#BakersDozen is a series of interviews with leading professionals in the fields of law, consulting, finance, tech, and more.

Tell us a bit about yourself and how you came to be in the legal business?

It was determined prenatally that I would either be a doctor—like three generations in my family—or a “good” lawyer. Otherwise, I would have been a Hollywood scriptwriter, something my older daughter will soon be doing.

What do you do for a living right now?


What has been your greatest triumph and your greatest success in the legal services field and what did you learn from each?

My greatest triumph was my greatest failure: co-Founding Clearspire. It was a bold experiment with a significant financial, intellectual, and time investment. It was an intellectual success and a financial failure. I learned a great deal about myself as a person and grew a lot from the experience.

And as a practicing lawyer, my greatest experience was as an Assistant US Attorney. I still remember the chill I had the first time I stated my appearance in federal court–“Assistant US Attorney Mark A. Cohen on behalf of the United States of America.”

Do you think the legal industry is headed in the right direction, the wrong direction – or which direction?

It’s certainly headed in a different direction, one where clients will have more and better options than simply retaining traditional law rms. Also, the access to justice crisis will be meaningfully addressed. So yes, it’s headed in the right direction. Of course, many lawyers might see it differently since they won’t be making the money they once did—though the exceptional ones will.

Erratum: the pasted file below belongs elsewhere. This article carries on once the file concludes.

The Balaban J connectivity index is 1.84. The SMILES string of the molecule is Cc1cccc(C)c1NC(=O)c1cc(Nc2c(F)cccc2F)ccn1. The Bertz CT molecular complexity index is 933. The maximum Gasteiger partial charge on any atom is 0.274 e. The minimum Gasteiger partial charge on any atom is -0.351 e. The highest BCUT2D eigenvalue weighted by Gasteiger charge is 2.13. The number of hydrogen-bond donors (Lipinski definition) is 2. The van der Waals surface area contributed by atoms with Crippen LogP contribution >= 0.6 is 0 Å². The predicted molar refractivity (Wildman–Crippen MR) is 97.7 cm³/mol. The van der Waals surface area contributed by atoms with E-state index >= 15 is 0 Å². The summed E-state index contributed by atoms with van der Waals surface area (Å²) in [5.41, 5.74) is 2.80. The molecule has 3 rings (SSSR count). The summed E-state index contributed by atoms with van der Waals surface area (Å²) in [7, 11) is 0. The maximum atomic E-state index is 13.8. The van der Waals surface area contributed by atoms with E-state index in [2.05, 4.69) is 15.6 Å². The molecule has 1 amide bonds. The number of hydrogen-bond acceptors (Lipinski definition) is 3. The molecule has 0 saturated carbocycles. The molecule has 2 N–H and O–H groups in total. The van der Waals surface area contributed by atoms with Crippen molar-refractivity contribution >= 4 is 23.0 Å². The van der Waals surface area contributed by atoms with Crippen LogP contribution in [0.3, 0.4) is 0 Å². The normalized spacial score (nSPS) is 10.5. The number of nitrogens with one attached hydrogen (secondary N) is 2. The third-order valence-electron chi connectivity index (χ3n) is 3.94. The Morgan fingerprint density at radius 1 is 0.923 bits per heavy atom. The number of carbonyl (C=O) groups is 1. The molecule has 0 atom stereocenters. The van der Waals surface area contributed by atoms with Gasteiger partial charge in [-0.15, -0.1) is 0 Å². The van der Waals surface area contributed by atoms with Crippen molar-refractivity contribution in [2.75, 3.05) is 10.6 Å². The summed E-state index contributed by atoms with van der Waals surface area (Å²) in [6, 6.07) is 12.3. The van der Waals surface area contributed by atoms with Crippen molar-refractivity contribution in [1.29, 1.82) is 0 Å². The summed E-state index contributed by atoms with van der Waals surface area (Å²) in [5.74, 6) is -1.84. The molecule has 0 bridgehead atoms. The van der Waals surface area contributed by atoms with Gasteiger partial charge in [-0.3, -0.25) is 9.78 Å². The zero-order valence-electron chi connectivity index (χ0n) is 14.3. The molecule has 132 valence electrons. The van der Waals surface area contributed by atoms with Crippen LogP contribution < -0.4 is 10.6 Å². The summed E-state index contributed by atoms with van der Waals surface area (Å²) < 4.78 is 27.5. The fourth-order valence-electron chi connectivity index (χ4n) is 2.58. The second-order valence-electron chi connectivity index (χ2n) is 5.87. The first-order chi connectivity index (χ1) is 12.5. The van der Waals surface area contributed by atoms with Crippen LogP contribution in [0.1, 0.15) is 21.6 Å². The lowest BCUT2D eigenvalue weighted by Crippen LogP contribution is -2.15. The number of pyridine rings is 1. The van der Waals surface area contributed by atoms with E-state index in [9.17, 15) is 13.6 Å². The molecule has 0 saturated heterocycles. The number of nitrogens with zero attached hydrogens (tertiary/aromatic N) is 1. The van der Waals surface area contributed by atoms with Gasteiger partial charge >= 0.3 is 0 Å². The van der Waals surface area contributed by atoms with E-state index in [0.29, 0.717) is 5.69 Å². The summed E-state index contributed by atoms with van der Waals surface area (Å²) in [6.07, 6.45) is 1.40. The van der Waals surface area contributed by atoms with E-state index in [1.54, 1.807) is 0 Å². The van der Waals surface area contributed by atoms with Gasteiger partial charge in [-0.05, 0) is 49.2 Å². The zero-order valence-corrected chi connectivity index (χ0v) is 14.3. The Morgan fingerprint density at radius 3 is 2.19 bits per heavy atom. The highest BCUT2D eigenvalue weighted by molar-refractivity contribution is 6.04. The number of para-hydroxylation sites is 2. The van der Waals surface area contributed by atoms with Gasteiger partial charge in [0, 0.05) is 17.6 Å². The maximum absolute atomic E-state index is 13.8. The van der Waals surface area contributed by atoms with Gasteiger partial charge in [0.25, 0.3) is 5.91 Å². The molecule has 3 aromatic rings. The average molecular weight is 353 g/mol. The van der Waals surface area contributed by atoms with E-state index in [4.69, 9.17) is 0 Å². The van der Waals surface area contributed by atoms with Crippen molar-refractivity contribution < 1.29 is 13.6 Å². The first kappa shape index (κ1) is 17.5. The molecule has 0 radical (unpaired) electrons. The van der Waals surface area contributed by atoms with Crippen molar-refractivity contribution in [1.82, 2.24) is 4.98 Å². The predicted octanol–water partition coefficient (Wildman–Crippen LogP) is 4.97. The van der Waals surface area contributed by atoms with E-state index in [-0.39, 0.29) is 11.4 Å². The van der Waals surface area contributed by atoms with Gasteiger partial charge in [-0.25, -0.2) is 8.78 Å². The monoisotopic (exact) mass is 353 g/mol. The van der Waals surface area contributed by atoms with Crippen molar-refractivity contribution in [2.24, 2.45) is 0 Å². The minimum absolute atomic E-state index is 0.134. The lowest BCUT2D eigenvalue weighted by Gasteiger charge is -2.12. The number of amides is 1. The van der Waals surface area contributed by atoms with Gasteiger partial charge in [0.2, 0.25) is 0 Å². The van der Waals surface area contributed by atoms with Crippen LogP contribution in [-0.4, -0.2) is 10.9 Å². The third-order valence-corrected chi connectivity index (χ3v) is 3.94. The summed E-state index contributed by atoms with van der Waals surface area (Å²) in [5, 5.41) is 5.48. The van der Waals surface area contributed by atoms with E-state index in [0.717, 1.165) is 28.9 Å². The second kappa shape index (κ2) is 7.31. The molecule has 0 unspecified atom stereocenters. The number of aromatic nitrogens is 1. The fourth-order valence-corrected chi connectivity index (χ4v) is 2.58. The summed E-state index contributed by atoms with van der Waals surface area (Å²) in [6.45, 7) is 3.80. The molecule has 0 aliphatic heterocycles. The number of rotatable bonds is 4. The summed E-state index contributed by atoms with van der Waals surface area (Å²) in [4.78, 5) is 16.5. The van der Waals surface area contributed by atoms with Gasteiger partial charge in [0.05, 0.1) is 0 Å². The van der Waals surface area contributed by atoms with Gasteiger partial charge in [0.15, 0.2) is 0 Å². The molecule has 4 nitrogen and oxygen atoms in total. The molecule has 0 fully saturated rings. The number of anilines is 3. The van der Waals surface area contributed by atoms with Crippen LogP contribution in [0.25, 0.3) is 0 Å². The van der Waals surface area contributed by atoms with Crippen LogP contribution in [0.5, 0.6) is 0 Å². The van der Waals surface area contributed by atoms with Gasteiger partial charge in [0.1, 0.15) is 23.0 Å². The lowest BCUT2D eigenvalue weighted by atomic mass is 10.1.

You’re known for innovation and have been an inspiration to many. Who inspires you – and why?

I’ve been inspired by many people from many walks of life. My late father had great foresight and vision, so that would be the first person that comes to mind.

What advice would you give to the younger generation contemplating law as a career?

Learn your craft and take a holistic view of law and its relation to other disciplines. Law is a means to an end, not an end to itself.

How deep do you think will be the inroads of technology in the industry?

They will be profound. Look at how technology has affected medicine, for example, as well as other professions and industries. Law is just behind presently.

Learn your craft and take a holistic view of law and its relation to other disciplines. Law is a means to an end, not an end to itself.

In ten years, do you see an industry much as it is – or do you see new players, new technology and an altered state?

Ten years from now people will look back at today and be amazed by how different the industry is—new players, new models, new technology, and new delivery structures. Lots of large law firms will be gone or absorbed by other service providers including legal tech companies.

Are consultants and lawyers looking increasingly similar? Should the distinction continue?

Formal legal training is a differentiator. That said, legal education must be revamped. That’s what I’m doing at Georgetown Law—designing and teaching “contemporarily relevant” skills like project management and new delivery structures.

What are your thoughts on the increasing availability of data to guide client-side procurement of legal services?

It’s invaluable so long as the data is relevant and material to the objective.